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Wouldn’t it be wonderful if all of humanity were altruistic enough to recycle just because it is the right thing to do? Sure it would. But we know that so much altruism doesn’t exist. Deep down inside, we also know that money is a more powerful motivator than altruism. That is why successful recycling, at the end of the day, is a proposition driven by money.

Some people find that reality too harsh to deal with. It’s unfortunate because there’s nothing wrong with reaping a reward for one’s efforts. You go to work and expect to be paid. Your expectation is reasonable. Likewise, a recycling company expects to earn a profit on its efforts. That company is doing the work to recycle. It deserves to be paid.

Two Financially Viable Projects

If you are still stuck in the altruistic version of recycling, step back and take a look at the NextCycle Colorado business incubator program. Every year, the program holds a pitch competition for entrepreneurs looking for assistance in taking their recycling to the next level. Their pitches must be related to recycling in some way, shape, or form.

The 2022 competition was held in Boulder in June. From all the applications received, the program narrowed them down to just nine competitors. Each of the competing teams had equal opportunity to pitch their ideas to a panel of experts.

Lo and behold, the two winning pitches were for ideas that have already demonstrated an ability to generate revenue. One of the teams turns recycled plastic waste into disc golf mini discs. Their company has been producing and selling them for a while now.

The other winning pitch came from a pair of researchers who work for the Department of Energy. They have come up with a way to transform plastic textile waste into recycled material that can be used in the production of new plastic products.

You Just Have to Make Money

So why can projects like the two winning NextCycle Colorado pitches work while municipal recycling programs tend to fail? You need to go back to the money. Any organization hoping to successfully recycle without losing its financial shirt needs to be able to turn their efforts into revenue.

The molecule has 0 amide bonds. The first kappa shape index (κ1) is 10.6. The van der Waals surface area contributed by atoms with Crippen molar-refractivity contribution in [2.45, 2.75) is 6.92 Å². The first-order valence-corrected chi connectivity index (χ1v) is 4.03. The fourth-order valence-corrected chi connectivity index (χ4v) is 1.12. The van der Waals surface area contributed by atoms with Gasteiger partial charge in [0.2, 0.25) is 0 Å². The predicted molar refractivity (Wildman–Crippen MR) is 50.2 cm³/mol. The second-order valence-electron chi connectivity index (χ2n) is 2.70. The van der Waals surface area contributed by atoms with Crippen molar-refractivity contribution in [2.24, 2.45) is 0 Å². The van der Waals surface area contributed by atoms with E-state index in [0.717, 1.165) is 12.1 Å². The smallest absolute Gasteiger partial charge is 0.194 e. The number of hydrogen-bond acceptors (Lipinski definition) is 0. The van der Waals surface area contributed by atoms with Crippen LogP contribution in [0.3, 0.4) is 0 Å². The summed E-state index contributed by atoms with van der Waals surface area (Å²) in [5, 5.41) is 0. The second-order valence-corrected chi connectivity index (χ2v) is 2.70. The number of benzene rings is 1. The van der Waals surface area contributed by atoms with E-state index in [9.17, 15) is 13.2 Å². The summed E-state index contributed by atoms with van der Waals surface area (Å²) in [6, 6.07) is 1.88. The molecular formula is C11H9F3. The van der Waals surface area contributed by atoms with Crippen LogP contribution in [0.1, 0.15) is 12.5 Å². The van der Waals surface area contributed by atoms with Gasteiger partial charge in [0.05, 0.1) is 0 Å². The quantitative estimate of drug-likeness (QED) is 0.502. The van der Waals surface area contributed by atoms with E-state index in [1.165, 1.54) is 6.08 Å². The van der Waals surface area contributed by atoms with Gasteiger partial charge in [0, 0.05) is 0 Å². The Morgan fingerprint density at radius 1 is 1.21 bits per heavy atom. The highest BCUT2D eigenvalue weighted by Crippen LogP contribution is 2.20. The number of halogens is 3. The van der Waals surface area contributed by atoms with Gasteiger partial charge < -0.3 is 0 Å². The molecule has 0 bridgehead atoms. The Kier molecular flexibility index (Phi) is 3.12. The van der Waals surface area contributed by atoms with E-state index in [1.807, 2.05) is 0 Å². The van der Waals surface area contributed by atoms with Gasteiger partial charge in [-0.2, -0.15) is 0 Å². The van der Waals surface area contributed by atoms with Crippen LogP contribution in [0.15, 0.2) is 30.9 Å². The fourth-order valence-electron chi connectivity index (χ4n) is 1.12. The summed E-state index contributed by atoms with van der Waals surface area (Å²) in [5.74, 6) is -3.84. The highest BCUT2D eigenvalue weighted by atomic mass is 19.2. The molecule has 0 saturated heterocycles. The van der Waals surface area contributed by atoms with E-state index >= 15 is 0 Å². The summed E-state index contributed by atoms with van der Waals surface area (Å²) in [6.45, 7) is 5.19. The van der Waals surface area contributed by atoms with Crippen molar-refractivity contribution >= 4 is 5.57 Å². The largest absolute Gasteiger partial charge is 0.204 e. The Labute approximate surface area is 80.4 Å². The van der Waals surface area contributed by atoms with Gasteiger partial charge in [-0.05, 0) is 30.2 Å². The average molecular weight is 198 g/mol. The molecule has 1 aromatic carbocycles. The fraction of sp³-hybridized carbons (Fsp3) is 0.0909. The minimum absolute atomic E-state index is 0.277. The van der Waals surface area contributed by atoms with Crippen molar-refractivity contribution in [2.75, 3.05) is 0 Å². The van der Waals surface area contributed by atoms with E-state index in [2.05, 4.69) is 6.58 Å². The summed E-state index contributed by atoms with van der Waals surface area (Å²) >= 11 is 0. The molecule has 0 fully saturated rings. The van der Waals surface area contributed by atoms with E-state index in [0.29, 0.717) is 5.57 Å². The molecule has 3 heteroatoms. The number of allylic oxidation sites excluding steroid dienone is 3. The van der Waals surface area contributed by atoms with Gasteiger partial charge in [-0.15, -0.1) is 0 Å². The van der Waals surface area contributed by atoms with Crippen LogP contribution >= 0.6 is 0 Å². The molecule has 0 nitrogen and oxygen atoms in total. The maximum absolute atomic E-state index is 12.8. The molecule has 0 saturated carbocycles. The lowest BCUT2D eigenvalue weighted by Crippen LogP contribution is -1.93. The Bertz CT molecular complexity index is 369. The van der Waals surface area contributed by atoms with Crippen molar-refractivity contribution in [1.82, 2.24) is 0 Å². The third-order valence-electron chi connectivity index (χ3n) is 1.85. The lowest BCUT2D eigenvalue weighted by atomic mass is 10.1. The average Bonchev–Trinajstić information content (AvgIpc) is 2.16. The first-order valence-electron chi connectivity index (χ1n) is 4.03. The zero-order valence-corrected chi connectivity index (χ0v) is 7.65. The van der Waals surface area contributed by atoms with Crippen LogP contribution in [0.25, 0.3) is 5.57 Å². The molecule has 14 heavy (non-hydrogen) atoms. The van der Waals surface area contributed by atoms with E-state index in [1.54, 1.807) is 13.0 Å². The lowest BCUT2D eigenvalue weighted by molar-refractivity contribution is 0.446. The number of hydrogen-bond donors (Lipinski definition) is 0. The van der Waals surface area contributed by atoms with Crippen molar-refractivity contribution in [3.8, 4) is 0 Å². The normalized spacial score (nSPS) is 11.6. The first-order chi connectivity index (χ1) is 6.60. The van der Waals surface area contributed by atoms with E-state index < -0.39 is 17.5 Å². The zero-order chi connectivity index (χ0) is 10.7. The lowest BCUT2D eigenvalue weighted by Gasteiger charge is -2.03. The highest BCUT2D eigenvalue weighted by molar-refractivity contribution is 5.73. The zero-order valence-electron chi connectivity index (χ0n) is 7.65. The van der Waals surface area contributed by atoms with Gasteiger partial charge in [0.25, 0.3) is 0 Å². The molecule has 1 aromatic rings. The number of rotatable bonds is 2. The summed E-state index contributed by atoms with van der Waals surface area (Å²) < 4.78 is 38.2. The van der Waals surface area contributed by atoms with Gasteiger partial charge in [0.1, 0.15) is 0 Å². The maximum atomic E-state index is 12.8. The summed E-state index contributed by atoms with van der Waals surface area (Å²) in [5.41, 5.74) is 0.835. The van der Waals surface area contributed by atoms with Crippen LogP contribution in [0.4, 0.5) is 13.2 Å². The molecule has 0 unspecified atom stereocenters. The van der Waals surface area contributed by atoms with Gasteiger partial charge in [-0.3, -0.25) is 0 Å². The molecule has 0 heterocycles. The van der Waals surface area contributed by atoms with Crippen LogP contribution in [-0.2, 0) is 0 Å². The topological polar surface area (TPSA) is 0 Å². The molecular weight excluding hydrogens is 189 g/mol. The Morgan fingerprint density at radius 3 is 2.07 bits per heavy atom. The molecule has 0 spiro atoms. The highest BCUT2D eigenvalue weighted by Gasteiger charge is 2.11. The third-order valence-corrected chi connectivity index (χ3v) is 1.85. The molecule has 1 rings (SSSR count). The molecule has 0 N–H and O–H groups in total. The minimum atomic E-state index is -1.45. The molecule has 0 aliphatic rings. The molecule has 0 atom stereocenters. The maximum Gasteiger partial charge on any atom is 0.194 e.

NextCycle Colorado aside, consider a Tennessee company known as Seraphim Plastics. They purchase, process, and sell tons of recycled plastic every year. They are doing well enough to operate in seven states including Indiana, Michigan, Kentucky, and Tennessee.

Seraphim has worked out a process that makes industrial plastic recycling profitable. Furthermore, they are not the only ones doing it. Similar companies across the country have figured out that industrial scrap plastic can be recycled for a profit if you do it right.

Residential Recycling Is Unprofitable

The difference between what Seraphim does and what most municipal recycling programs do boils down to profit. Seraphim makes money; municipalities lose it. Municipalities lose so much money that most of their residential recycling programs are wholly unprofitable. It is no wonder so many of the programs are being abandoned.

Municipal programs could be profitable if they followed the same model industrial recyclers use. But that would require a lot more effort from municipalities and consumers. It would require getting a lot of people on board with a model that municipal recyclers have been reluctant to adopt. Their reluctance stems from the fact that it is easier and cheaper to throw recyclables in the landfill.

Solve the money problem and you solve the residential recycling problem. Like it or not, successful recycling is all about money at the end of the day.